The U.S. Merit Systems Protection Board is an independent agency in the executive branch of the federal government that serves as the guardian of federal merit systems. This board, also known as the MSPB or the Board, is an appeals board that enables federal employees to challenge certain decisions made by the federal agencies where they are or were employed.
The MSPB is designed to protect federal employees by hearing and deciding appeals by federal employees that involve discipline, removal, lengthy suspensions, performance matters, and whistleblower retaliation. It is composed of three members, bi-partisan, and no more than two of its three members may be from the same political party.
The board may hear appeals of federal agency actions only when it has been expressly authorized to do so by law, rule, or regulation. A list of actions or decisions that are appealable to the Board can be found in the Board’s regulation at 5 C.F.R. § 1201.3. The majority of cases within the Board’s jurisdiction are appeals of adverse actions; removals, suspensions of more than 14 days, and reductions in pay or grade.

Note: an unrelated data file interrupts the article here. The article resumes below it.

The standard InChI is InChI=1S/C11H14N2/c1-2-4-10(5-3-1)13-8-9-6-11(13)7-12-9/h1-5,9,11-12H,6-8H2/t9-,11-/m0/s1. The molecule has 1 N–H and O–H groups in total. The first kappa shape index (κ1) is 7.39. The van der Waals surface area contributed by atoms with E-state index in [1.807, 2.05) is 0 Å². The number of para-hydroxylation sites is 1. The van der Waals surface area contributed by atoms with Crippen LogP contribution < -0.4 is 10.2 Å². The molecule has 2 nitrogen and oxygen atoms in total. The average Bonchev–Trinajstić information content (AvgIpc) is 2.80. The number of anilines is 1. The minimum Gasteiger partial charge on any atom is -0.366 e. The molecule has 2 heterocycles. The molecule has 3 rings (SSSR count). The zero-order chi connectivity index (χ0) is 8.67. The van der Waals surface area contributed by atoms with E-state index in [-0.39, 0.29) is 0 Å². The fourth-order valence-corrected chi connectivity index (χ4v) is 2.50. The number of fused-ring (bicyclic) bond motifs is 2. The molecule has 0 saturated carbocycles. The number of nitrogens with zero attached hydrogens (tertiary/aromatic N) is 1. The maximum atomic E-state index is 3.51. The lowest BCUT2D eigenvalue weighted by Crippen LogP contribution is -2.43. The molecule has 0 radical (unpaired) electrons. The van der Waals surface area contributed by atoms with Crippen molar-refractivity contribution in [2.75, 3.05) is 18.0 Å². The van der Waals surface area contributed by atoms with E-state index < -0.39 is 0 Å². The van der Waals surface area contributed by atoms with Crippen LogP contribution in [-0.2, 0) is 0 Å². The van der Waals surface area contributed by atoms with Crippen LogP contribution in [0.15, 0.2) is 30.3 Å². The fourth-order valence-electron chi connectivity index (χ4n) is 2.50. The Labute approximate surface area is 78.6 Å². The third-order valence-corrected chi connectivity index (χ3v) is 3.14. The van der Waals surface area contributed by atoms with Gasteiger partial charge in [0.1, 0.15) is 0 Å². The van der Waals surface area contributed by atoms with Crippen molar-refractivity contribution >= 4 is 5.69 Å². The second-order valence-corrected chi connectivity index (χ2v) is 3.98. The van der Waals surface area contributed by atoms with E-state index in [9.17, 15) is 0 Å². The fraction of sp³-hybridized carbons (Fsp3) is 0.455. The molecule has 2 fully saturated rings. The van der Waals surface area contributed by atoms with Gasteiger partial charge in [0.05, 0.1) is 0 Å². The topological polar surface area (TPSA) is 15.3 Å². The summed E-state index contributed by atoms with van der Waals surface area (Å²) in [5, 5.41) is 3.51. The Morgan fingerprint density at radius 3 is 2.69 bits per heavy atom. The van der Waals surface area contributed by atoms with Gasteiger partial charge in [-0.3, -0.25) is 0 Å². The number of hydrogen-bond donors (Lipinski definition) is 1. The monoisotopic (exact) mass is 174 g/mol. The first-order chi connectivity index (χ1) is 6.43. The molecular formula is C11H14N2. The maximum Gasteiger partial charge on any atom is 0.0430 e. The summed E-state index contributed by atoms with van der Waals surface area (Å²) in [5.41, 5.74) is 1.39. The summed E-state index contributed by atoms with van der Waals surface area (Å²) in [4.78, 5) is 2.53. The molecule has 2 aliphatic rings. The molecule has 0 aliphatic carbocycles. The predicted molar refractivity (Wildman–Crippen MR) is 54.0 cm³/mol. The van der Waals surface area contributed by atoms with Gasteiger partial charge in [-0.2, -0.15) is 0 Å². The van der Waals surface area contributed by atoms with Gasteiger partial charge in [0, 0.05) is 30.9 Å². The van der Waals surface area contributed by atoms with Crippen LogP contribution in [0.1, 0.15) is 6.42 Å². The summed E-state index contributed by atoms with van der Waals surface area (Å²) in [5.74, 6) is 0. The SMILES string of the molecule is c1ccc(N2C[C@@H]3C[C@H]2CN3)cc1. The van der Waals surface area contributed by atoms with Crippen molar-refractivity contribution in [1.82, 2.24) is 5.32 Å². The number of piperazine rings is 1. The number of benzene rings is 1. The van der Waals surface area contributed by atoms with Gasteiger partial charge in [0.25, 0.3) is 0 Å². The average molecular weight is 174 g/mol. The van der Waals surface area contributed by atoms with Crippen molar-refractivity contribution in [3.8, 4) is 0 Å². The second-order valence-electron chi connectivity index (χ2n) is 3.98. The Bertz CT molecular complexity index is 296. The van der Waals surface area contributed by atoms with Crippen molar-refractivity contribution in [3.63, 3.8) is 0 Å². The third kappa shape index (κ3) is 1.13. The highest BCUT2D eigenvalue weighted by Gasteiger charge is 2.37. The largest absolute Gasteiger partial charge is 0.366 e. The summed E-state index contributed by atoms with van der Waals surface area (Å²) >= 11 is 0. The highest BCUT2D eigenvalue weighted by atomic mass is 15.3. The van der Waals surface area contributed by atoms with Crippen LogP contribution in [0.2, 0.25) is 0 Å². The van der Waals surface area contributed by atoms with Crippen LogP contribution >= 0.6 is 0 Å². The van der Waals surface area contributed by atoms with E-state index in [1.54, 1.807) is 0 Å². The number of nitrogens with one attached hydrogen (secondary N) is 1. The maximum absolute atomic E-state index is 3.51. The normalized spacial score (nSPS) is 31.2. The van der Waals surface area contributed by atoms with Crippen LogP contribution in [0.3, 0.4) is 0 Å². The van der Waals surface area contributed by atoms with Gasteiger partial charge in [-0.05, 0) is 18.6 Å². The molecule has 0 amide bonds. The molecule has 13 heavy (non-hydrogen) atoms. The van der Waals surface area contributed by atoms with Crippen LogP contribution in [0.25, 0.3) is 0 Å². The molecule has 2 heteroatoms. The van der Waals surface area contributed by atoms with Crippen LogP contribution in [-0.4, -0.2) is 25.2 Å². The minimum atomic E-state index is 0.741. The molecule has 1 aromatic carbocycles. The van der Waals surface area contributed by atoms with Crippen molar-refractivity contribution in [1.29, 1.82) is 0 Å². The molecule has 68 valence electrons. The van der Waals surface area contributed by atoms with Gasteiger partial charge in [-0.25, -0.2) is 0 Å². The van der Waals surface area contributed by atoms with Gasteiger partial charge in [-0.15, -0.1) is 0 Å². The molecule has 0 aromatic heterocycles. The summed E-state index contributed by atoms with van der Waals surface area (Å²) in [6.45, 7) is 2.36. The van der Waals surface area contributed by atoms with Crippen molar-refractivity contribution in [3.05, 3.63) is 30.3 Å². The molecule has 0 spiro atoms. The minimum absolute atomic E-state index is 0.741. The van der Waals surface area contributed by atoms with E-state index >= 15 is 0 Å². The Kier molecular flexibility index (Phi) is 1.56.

When an agency issues a decision notice to an employee on a matter that is appealable to the MSPB, the agency must provide the employee with the following: (1) notice of the time limits for appealing to the board and the address of the appropriate Board office for filing the appeal; (2) a copy, or access to a copy of the Board’s regulations; (3) a copy of the Board’s appeal form; and (4) notice of any right the employee has to file a grievance.
If an employee is a member of a bargaining unit that is represented by a union or an association, the bargaining agreement may have a negotiated grievance procedure available to the employee. Oftentimes, the grievance procedure will cover personnel actions that by law may otherwise be appealed to the board.
It is possible that the employee may have a choice between filing either a grievance with the agency or an appeal to the board. The employee may not file with both.
You may choose any person to represent you during the appeal process so long as the person is willing and able to serve. You can also represent yourself. Typical representatives include private attorneys, union attorneys, and other union representatives. As an employee or supervisor working for a federal agency, it is important to know the rights and regulations concerning the Merit Systems Protection Board.
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